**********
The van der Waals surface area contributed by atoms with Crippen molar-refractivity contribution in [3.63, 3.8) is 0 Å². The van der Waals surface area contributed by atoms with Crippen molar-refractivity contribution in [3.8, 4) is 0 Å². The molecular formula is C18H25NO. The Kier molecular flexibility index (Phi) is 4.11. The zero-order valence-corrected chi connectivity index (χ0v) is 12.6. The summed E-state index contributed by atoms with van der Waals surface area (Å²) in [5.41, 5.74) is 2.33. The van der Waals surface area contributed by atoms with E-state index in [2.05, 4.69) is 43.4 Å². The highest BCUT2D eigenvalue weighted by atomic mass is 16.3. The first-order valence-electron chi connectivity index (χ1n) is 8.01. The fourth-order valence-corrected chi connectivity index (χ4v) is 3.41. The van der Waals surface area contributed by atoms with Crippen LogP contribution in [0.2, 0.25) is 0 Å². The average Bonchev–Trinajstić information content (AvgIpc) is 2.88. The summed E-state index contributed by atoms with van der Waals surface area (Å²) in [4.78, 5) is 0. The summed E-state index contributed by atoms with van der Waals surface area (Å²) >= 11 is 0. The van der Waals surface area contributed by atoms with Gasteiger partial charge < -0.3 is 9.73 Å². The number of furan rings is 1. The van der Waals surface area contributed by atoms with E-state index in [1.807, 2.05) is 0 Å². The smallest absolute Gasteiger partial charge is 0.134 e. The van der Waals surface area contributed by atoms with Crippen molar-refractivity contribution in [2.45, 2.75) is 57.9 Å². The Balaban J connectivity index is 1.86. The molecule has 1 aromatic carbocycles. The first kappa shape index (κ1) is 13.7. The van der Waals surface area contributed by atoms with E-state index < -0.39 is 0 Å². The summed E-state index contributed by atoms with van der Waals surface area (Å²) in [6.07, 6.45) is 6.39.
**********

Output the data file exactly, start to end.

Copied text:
The van der Waals surface area contributed by atoms with Crippen molar-refractivity contribution in [3.63, 3.8) is 0 Å². The van der Waals surface area contributed by atoms with Crippen molar-refractivity contribution in [3.8, 4) is 0 Å². The molecular formula is C18H25NO. The Kier molecular flexibility index (Phi) is 4.11. The zero-order valence-corrected chi connectivity index (χ0v) is 12.6. The summed E-state index contributed by atoms with van der Waals surface area (Å²) in [5.41, 5.74) is 2.33. The van der Waals surface area contributed by atoms with E-state index in [2.05, 4.69) is 43.4 Å². The highest BCUT2D eigenvalue weighted by atomic mass is 16.3. The first-order valence-electron chi connectivity index (χ1n) is 8.01. The fourth-order valence-corrected chi connectivity index (χ4v) is 3.41. The van der Waals surface area contributed by atoms with Crippen LogP contribution in [0.2, 0.25) is 0 Å². The average Bonchev–Trinajstić information content (AvgIpc) is 2.88. The summed E-state index contributed by atoms with van der Waals surface area (Å²) in [4.78, 5) is 0. The summed E-state index contributed by atoms with van der Waals surface area (Å²) >= 11 is 0. The van der Waals surface area contributed by atoms with Gasteiger partial charge < -0.3 is 9.73 Å². The number of furan rings is 1. The van der Waals surface area contributed by atoms with E-state index in [1.807, 2.05) is 0 Å². The smallest absolute Gasteiger partial charge is 0.134 e. The van der Waals surface area contributed by atoms with Crippen molar-refractivity contribution in [2.45, 2.75) is 57.9 Å². The Balaban J connectivity index is 1.86. The molecule has 1 aromatic carbocycles. The first kappa shape index (κ1) is 13.7. The van der Waals surface area contributed by atoms with E-state index < -0.39 is 0 Å². The summed E-state index contributed by atoms with van der Waals surface area (Å²) in [6.07, 6.45) is 6.39.